Same question, different year

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I posted this question about my Yulong Amp One last year.

Can anyone help me?

Last year's post:


I'd like to know if anyone could tell me how to make this pretty quiet Yulong Amp One I have --- even quieter in the background.

I could replace caps, resistors, etc. if someone would make specific suggestions.

Also, is there a DC offset adjustment for this amp? And, if so how do I do that?

Mark W.
Inside photo of Yulong Amp One

Here's a photo of the insides I gathered up from somewhere.

I have never seen a schematic for this unit.



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There looks to be no mains inlet filtering, also the trafo is a relatively noisy toroid. However replacing the toroid with a quieter EI core looks impractical because of the low profile of the case. If you're serious about getting low noise, build an external power supply for this amp would be my suggestion.
And yes, the transformer does create a tiny (tiny) bit of self noise. But what I'm getting noise-wise is hum. And to me that's a filtering problem.

I'm wondering if increasing the values of caps might help. And to what? And which ones.

I am hoping someone will come up with a schematic.

There are two kinds of filtering needed for amp PSUs. Common-mode and normal (differential) mode - your existing caps are doing the latter. Not very well though because there are no series inductors. The noise filtering that's addressed by changing the trafo to EI is the former.

Increasing the capacitor size might help or it might make matters worse.
I understand the addition of an inductor in a filter (As opposed to a resistor, which must be the case here?).

But, if I just simply took out the toroid and put in an EI transformer this condition would still exist, right?

I'm not understanding how the simple substitution of a transformer would get the desired result? But hey, I'm just a kit builder. I have no real understanding of electronics, so you should know that.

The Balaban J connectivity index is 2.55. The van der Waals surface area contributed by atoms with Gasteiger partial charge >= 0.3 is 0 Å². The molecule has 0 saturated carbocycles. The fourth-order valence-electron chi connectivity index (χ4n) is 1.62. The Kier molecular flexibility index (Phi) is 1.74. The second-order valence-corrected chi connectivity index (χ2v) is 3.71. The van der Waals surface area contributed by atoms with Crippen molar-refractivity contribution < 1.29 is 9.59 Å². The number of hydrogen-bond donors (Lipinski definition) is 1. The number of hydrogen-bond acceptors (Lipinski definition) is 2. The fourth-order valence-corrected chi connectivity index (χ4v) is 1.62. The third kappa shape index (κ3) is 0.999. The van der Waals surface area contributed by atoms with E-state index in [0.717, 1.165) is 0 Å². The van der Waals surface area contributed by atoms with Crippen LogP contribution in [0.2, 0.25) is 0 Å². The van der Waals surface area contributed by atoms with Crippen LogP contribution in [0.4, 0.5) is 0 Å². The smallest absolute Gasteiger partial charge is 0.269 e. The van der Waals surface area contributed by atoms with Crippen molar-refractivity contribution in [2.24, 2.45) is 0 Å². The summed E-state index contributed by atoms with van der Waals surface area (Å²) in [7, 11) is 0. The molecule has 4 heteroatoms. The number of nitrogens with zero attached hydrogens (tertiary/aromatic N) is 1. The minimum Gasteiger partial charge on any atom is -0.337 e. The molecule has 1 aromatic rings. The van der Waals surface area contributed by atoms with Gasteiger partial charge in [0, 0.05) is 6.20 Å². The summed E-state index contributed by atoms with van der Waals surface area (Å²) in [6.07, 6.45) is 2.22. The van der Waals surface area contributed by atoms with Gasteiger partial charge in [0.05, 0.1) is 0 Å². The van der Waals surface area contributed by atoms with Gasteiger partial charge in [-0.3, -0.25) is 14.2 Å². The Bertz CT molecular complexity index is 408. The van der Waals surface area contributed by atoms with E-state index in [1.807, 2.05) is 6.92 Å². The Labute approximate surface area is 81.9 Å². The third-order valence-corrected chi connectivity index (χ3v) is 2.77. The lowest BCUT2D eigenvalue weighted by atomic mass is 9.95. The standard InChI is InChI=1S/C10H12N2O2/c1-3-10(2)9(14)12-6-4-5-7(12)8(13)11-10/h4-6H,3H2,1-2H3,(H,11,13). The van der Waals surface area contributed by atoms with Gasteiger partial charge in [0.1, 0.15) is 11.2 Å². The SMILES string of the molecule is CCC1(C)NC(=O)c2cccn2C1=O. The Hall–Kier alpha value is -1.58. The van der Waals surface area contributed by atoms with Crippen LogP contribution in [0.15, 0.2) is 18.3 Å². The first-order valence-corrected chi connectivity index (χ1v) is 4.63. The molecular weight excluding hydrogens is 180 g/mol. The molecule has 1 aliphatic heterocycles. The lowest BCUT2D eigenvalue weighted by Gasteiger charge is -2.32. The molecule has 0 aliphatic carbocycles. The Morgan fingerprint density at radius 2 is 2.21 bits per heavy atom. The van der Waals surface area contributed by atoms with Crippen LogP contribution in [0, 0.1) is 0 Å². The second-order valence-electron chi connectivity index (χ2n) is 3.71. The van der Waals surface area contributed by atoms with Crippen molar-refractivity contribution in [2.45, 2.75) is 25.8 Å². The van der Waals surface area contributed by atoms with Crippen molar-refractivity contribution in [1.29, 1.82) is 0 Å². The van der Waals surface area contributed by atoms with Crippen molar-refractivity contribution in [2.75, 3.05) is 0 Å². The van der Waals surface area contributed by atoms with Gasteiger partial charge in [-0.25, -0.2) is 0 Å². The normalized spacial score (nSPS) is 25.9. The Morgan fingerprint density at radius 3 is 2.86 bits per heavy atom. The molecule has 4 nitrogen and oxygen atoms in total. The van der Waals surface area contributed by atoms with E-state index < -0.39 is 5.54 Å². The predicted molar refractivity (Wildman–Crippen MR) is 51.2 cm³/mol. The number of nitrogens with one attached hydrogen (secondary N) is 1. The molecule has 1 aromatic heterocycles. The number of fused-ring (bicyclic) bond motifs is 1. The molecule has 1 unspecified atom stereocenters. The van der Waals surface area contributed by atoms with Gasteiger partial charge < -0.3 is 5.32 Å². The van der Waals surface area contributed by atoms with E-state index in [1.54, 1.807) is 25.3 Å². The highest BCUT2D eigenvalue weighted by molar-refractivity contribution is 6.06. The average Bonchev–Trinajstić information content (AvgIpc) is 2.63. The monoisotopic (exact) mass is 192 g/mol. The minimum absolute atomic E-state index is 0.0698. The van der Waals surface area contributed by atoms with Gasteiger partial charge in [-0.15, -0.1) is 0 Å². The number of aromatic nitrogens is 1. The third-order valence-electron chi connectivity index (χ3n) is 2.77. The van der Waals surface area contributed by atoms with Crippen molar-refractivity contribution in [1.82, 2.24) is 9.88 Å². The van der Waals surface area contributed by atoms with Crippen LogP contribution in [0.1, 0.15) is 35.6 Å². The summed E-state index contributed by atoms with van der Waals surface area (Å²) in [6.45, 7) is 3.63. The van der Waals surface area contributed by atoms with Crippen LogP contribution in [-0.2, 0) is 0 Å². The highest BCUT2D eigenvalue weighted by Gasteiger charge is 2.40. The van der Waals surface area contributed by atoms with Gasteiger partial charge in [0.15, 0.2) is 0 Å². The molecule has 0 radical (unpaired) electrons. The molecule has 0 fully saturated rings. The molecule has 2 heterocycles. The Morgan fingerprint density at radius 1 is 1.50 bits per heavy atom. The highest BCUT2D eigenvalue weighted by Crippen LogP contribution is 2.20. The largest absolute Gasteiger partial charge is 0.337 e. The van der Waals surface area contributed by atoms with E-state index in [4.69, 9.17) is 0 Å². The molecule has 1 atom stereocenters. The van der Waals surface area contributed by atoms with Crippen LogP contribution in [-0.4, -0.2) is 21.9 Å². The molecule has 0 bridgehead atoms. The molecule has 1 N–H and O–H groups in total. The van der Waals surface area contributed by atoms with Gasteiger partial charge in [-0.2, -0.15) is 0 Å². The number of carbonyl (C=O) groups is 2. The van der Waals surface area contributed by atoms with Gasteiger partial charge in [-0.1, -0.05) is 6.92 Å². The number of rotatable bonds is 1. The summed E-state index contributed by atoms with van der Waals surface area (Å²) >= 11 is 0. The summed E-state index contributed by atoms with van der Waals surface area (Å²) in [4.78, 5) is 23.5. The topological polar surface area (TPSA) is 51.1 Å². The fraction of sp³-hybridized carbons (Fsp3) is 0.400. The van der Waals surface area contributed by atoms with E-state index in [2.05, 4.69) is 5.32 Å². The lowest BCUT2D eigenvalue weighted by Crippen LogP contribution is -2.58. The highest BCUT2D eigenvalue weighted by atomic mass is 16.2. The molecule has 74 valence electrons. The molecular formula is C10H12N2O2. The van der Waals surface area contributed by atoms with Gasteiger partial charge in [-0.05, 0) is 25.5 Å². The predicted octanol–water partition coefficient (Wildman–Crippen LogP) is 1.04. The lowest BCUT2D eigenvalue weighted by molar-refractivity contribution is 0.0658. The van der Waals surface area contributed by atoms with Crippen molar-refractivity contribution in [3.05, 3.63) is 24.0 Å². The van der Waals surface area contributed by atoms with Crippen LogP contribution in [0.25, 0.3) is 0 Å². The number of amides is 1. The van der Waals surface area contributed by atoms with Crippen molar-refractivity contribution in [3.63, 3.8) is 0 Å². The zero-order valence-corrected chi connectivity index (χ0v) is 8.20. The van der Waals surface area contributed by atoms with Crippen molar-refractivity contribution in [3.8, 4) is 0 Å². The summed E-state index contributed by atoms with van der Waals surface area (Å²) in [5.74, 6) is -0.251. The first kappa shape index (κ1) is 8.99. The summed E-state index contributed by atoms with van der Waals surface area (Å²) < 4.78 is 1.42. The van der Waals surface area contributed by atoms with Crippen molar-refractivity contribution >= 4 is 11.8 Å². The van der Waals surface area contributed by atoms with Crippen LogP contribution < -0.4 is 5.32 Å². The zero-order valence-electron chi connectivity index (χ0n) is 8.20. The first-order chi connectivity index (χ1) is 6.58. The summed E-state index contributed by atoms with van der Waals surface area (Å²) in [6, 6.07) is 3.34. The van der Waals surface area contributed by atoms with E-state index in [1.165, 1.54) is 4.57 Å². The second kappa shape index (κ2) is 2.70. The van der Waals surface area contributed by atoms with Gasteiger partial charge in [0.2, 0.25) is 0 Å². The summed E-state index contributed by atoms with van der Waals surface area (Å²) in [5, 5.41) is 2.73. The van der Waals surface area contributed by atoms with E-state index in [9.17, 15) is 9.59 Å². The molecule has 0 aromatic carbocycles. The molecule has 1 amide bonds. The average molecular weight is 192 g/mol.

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You could post up close up photos of the inside of your own amp, that would be a help. I doubt there is a resistor there, its not currently particularly fashionable, but it would be a start towards having a decent differential mode filter.

If there's something you don't understand then ask - but make sure the question is specific. Rather than just saying you don't understand, ask about a particular point. The point about changing the trafo is to reduce its self-capacitance (primary to secondary) - EI types have lower capacitance than toroids, especially if you can find one with a split bobbin.
Stay tuned. I'll get a photo posted.

I'm not really willing to change a transformer in this amp. If that's the only way to get this quiet, then the design of the amp is seriously flawed.

And I'll sell it to someone and let them know there's a small amount of background noise.

I had a HLLY T-90 amp that made so much background hissssssssssss it was unlistenable. I ended up just scrapping that.

Once you've posted up a pic so that I can see what devices its using I might be able to confirm its seriously flawed (or not). Depending on what kind of noise you're getting then it might be intrinsic (unfixable because its limited by the chip(s)) or it might be layout dependent. Meaning you'd need to modify the PCB. Or it might be fixable with filtering.

So is it just hum that's bothering you? If so then is the hum present with the inputs shorted and no source connected? If it is then its probably layout and as you say you're just a builder, not a designer its going to be tricky for you to fix that.
Ah I see its not a chipamp, rather using discrete transistors. This makes it much more difficult to guess the schematic and hence the correct layout.

You might find the hum is due to magnetic coupling to the input wires - in which case moving them away from the trafo might be all you need. Or even rotating the transformer - toroids have maximum stray flux where the leads come out so point the lead exit point away from the pcb and the inputs and their wiring.
Photo of transformer and other wiring

The wires from the RCA inputs are about as far away as they can be. The leads from the board to speaker binding posts are indeed close to the transformer. Should they be lengthened. far as rotating the transformer itself to thus move its wires. Not sure how I could get them any further away.

See photo.



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The problem that I can see here is there doesn't look to be any connection of the mains earth to the circuit 0V. Or is there and I'm not seeing it? The wiring of the inputs sucks too because any common mode currents have to flow down that thin lap-shielded screened cable and hence that current appears as a voltage in series with the input voltage.

You've so far not responded to my question about the nature of the noise (hum).
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